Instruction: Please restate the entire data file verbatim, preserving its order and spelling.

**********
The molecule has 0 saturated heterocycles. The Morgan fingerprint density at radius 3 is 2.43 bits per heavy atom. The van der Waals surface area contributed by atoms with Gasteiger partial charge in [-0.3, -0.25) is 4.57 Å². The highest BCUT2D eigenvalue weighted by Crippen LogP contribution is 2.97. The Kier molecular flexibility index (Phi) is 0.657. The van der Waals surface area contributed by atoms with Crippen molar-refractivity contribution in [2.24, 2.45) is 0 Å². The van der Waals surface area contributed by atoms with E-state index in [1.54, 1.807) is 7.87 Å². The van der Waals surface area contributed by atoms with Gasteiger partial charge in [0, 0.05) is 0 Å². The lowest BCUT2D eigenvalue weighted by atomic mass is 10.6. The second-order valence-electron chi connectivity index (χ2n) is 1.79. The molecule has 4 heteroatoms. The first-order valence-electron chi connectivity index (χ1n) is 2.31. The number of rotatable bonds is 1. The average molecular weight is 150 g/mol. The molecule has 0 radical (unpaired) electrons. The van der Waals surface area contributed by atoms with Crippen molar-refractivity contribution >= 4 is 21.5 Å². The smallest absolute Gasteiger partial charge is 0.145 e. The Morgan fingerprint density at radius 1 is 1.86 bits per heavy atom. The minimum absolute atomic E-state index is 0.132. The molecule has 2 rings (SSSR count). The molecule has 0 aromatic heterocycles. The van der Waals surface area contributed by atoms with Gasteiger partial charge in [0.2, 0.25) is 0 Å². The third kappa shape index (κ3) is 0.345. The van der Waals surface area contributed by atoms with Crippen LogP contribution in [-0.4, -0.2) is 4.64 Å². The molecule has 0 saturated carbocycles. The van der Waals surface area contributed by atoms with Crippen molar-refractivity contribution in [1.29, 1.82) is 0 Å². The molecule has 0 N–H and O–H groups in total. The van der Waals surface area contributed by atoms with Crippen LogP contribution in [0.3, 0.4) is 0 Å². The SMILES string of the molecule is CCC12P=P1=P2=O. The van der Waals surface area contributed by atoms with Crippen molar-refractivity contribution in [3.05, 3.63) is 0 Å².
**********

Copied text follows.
The molecule has 0 saturated heterocycles. The Morgan fingerprint density at radius 3 is 2.43 bits per heavy atom. The van der Waals surface area contributed by atoms with Gasteiger partial charge in [-0.3, -0.25) is 4.57 Å². The highest BCUT2D eigenvalue weighted by Crippen LogP contribution is 2.97. The Kier molecular flexibility index (Phi) is 0.657. The van der Waals surface area contributed by atoms with Crippen molar-refractivity contribution in [2.24, 2.45) is 0 Å². The van der Waals surface area contributed by atoms with E-state index in [1.54, 1.807) is 7.87 Å². The van der Waals surface area contributed by atoms with Gasteiger partial charge in [0, 0.05) is 0 Å². The lowest BCUT2D eigenvalue weighted by atomic mass is 10.6. The second-order valence-electron chi connectivity index (χ2n) is 1.79. The molecule has 4 heteroatoms. The first-order valence-electron chi connectivity index (χ1n) is 2.31. The number of rotatable bonds is 1. The average molecular weight is 150 g/mol. The molecule has 0 radical (unpaired) electrons. The van der Waals surface area contributed by atoms with Crippen molar-refractivity contribution >= 4 is 21.5 Å². The smallest absolute Gasteiger partial charge is 0.145 e. The Morgan fingerprint density at radius 1 is 1.86 bits per heavy atom. The minimum absolute atomic E-state index is 0.132. The molecule has 2 rings (SSSR count). The molecule has 0 aromatic heterocycles. The van der Waals surface area contributed by atoms with Gasteiger partial charge in [0.2, 0.25) is 0 Å². The third kappa shape index (κ3) is 0.345. The van der Waals surface area contributed by atoms with Crippen LogP contribution in [-0.4, -0.2) is 4.64 Å². The molecule has 0 saturated carbocycles. The van der Waals surface area contributed by atoms with Crippen molar-refractivity contribution in [1.29, 1.82) is 0 Å². The molecule has 0 N–H and O–H groups in total. The van der Waals surface area contributed by atoms with Crippen LogP contribution in [0.3, 0.4) is 0 Å². The SMILES string of the molecule is CCC12P=P1=P2=O. The van der Waals surface area contributed by atoms with Crippen molar-refractivity contribution in [3.05, 3.63) is 0 Å².